Must Wear Watch

Priorities!

Last week I was going through my old high school keepsakes (mine fit in a hatbox, my husband’s span two countries, but this is neither the time nor place for that complaint) when I came across what used to be one of my most valued possessions. It’s a list in my 16 year old sparkly pink gel pen handwriting entitled “The Man of My DREAMS!”, the result of a Mutual activity planned with extremely limited resources and no imagination. In lieu of doing anything fun, we did this. Before we set to scribbling, my friends and I were charged by our leaders to treasure our lists, never settle for less than what we knew we deserved, and try to become the women these men were looking for, which would be good advice were it not for the darkly implied “AKA DON’T TOUCH WIENERS OR ELSE YOU WON’T BE.”

My list is a full page, front and back. There are a couple of fleeting moments of something bordering on insight, but for the most part it’s embarrassingly materialistic, unnecessarily specific, and clearly parroted from EFY talks. To name just a few:

RM and worthy priesthood holder – honors it (Frankly, I’m impressed with teen me for not saying “Returned with Honor!”)
Can cook
Makes me laugh
Wears a watch
Appreciates EVERYTHING about me (Everything…? Teenagers are so dumb.)
Good taste in clothes and music (my favorite music circa the time I wrote this: Avril Lavigne, Creed, the Crossroads soundtrack)
Isn’t afraid to compliment me (“I really, really want to tell her I like her shirt…BUT I’M JUST TOO SCARED!”)
Good kisser
Republican (In my defense, it was beaten into me ad nauseam by my leaders that it was of the utmost importance to marry someone with your same political affiliations, and I didn’t know mine, so I wrote down my parents’.)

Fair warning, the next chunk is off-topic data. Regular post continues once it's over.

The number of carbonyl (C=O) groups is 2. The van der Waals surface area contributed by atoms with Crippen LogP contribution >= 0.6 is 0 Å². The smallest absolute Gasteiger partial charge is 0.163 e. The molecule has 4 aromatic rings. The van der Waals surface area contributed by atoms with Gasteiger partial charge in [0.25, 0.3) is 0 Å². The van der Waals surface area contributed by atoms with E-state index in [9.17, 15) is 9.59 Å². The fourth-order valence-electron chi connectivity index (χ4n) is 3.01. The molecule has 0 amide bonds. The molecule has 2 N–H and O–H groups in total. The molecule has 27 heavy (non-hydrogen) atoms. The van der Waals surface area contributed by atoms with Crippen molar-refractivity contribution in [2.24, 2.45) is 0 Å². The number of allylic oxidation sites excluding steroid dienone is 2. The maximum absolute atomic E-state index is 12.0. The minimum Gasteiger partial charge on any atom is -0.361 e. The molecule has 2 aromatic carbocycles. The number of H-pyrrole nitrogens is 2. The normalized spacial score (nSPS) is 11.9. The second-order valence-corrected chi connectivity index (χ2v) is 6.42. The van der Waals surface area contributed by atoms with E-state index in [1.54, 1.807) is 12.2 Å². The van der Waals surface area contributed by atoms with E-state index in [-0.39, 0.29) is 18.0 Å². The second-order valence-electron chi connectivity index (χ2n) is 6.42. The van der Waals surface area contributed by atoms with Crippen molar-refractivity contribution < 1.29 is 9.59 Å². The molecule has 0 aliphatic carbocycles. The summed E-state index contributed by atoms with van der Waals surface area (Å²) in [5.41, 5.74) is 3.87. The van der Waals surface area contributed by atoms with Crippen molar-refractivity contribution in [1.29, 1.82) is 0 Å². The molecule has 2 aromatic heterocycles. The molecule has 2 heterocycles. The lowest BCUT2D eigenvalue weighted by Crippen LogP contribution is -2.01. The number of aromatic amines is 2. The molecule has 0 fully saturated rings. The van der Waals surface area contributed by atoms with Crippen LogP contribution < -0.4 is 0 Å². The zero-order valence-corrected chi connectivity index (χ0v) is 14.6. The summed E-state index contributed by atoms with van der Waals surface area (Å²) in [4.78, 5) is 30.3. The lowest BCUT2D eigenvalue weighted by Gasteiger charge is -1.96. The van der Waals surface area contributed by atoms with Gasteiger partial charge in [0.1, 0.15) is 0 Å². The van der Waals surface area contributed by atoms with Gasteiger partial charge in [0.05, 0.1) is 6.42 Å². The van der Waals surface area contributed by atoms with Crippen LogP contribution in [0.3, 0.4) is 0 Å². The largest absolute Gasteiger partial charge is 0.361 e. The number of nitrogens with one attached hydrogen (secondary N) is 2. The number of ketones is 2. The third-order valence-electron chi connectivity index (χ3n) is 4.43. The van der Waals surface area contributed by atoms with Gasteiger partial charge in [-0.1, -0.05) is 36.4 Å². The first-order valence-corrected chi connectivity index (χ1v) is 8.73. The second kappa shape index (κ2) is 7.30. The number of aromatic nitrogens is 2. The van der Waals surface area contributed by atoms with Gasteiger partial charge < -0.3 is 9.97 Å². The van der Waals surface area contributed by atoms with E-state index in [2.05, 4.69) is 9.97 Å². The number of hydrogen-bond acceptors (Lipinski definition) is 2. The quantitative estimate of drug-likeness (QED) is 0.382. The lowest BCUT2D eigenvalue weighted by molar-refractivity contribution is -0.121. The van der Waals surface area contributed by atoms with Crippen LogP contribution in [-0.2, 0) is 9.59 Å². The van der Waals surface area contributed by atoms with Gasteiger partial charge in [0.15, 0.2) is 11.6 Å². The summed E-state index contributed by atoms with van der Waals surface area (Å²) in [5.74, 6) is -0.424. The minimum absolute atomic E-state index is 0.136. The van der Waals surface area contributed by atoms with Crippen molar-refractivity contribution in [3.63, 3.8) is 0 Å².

Attractive
Could wear a hat, but doesn’t 24-7 (…?…………????)
Dances with me – even if he’s no good at it (I’m sorta surprised “good dancer” wasn’t a requirement, at this rate.)
Affectionate
Wants to take care of me (And there it is. The most embarrassing one.)
Loves children (One of us had to.)
Older than me (This one makes me snicker. I don’t think I quite had a 10 year age gap in mind when I wrote that.)
Wants a dog
Can take me to the temple (Let’s stop using this wording.)
Lets me choose the ring
Buys me stuff (Ugh.)
Makes me feel better about myself (Double ugh.)
Someone I can imagine spending the rest of my life with without getting scared (Clearly my leaders’ marriage obsession was subconsciously terrifying to me.)

 

I was super into it – after all, I’d been taught that marriage and family were an inevitability for me, so why not plot out the details at 16? – but I distinctly remember having the thought, as I so often did as a female Mormon teen, “I’m sure the Young Men aren’t doing this.” (Just like sweeping the dusty trails of Camp Liahona, a required daily task at girls camp despite the very real risk of hantavirus exposure. “We are ladies! We might be camping, but that doesn’t mean we can’t still strictly observe gender roles to the detriment of our health!” When I asked a couple of Young Men if they had to use a broom on the trails at scout camp, they looked at me like I was simple.)

For the sake of full disclosure, I was married at 19 to a man who ticked nearly every box on my list – no watch though – and we are still happily married 9 years later. So, to my single brothers and sisters, a suggestion: Have you tried writing a list of qualities you want in your future spouse, and cherishing that list, and trying to become who that person is looking for?? I mean, it worked for me.

Wedding-centric Mutual activities pepper most Mormon womens’ memories, I’m sure. My cousin’s wife told me about an activity from her youth gone horribly, and hilariously, wrong. Someone thought it would be a good idea to set a gaggle of Mia Maids clad in their mothers’ wedding dresses loose on the temple grounds for a photoshoot, and a concerned citizen called the cops. I had assumed those sorts of activities were a relic, but it turns out that was optimistic of me. About a year ago, I accidentally arrived early to Mutual. The worst. I burned time by skulking in a dark hallway waiting for someone I recognized to show up. A bulletin board for the Young Women in a different ward caught my eye so I moseyed thataway and was greeted by a photo of a grinning girl in a wedding dress and veil, holding a plastic bouquet, her braces glistening. She couldn’t have been older than thirteen.